The iShares franchise, which is owned by BlackRock Asset Management Canada, dominates the ETF market in this country with an estimated share of about 80%. But a new player from south of the border is threatening to make things interesting.
U.S. giant Vanguard entered the Canadian market in 2011. Since then, it has accumulated more than $2.4 billion in assets under management. That's an impressive accomplishment in a relatively short time. However, that only represents about 4% of the total value of all Canadian-based exchange-traded funds and is a drop in the bucket compared to BlackRock's $44 billion.
You'd think based on those numbers that BlackRock would brush off Vanguard as nothing more than a bothersome fly. But here's another statistic that explains why BlackRock and other ETF providers are worried. According to data published by the Canadian ETF Association, Vanguard has led all members in growth this year. As of the end of April, the company had added $589 million in assets so far in 2014, well ahead of runner-up BMO Asset Management, which added $484 million. And BlackRock's iShares? They trailed the industry with $374 million in net redemptions during the first four months of the year.
There's no secret as to why Vanguard is doing so well. In an industry where price is the main selling point, it aims to undercut its competitors by charging the lowest possible fees. That's how the U.S. parent company, which was founded in 1975 by the legendary John Bogle, became a $2.5 trillion behemoth, including $345 billion in ETF assets. Vanguard Canada is simply following the same winning formula.
Now the Canadian firm is upping the ante with the launch of a new suite of five ETFs, which will bring their total offerings to 21. All will be based on existing U.S. Vanguard funds but will be domiciled in Canada and will trade on the TSX. The newcomers include a stock fund that invests throughout the world except Canada, two funds that focus on equities in developed European and Asia Pacific countries, a U.S. bond fund, and a global bond fund. The annual management fees of the new entries will range from 0.2% to 0.35%. The actual management expense ratios (MERs) will be slightly higher.
The current Vanguard line-up contains one fund with a bargain basement management fee of 0.09% (Vanguard FTSE Canada Index ETF), one at 0.12% (Vanguard FTSE Canada All Cap Index ETF), and six at 0.15%. The rest range in cost from 0.2% to 0.35%.
Vanguard's rock-bottom prices and fast-growing assets have shaken up the rest of the industry. In late March, BlackRock Canada announced it was reducing fees on nine of its core ETFs. The biggest cut was to the popular iShares S&P/TSX Capped Composite Index ETF (TSX: XIC). It was sliced by 80%, from 0.25% to 0.05%, temporarily making it the cheapest ETF available in this country. Take that, Vanguard!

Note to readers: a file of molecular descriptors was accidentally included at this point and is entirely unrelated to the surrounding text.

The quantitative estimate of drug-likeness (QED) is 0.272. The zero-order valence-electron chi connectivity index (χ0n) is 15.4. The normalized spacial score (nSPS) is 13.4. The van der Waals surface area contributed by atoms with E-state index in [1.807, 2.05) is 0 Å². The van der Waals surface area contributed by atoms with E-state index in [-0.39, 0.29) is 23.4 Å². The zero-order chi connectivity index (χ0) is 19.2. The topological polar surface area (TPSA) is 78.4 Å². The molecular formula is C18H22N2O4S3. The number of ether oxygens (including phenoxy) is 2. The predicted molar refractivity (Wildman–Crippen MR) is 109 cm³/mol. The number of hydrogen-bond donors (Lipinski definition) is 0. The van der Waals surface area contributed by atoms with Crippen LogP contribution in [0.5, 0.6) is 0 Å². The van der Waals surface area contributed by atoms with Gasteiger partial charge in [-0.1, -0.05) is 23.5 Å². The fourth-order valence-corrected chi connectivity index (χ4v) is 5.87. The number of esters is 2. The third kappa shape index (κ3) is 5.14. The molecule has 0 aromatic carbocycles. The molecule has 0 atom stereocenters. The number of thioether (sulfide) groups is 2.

However, only about 10% of the iShares line-up took a haircut and the company still has many funds with management fees of 0.5% and higher. It will be interesting to see if more cuts are forthcoming if Vanguard continues to build market share.
BlakcRock isn't the only company feeling the heat. About a month after the iShares announcement, BMO Asset Management made a similar move, reducing fees on seven of its ETFs, in some cases by more than 50%. The BMO equivalent of XIC, the BMO S&P/TSX Capped Composite Index ETF (TSX: ZCN) had its fee slashed by 67%, matching its iShares competitor at 0.05% and tying it for the cheapest fund in Canada. Two BMO S&P 500 funds, one hedged and the other unhedged, had their fees slashed to 0.10% undercutting the Vanguard equivalents by five basis points.
Obviously, all this price-cutting is great news for ETF investors. The lower the management cost of a fund, the more profit that is left for unitholders. But while all this has been happening, the much larger ($1 trillion) mutual fund industry has been sitting on its hands. Despite years of criticism that Canadian mutual funds are among the most expensive in the world, our fund companies appear to believe that the ETF price wars pose no threat to their dominance. We'll see how that plays out in the long run.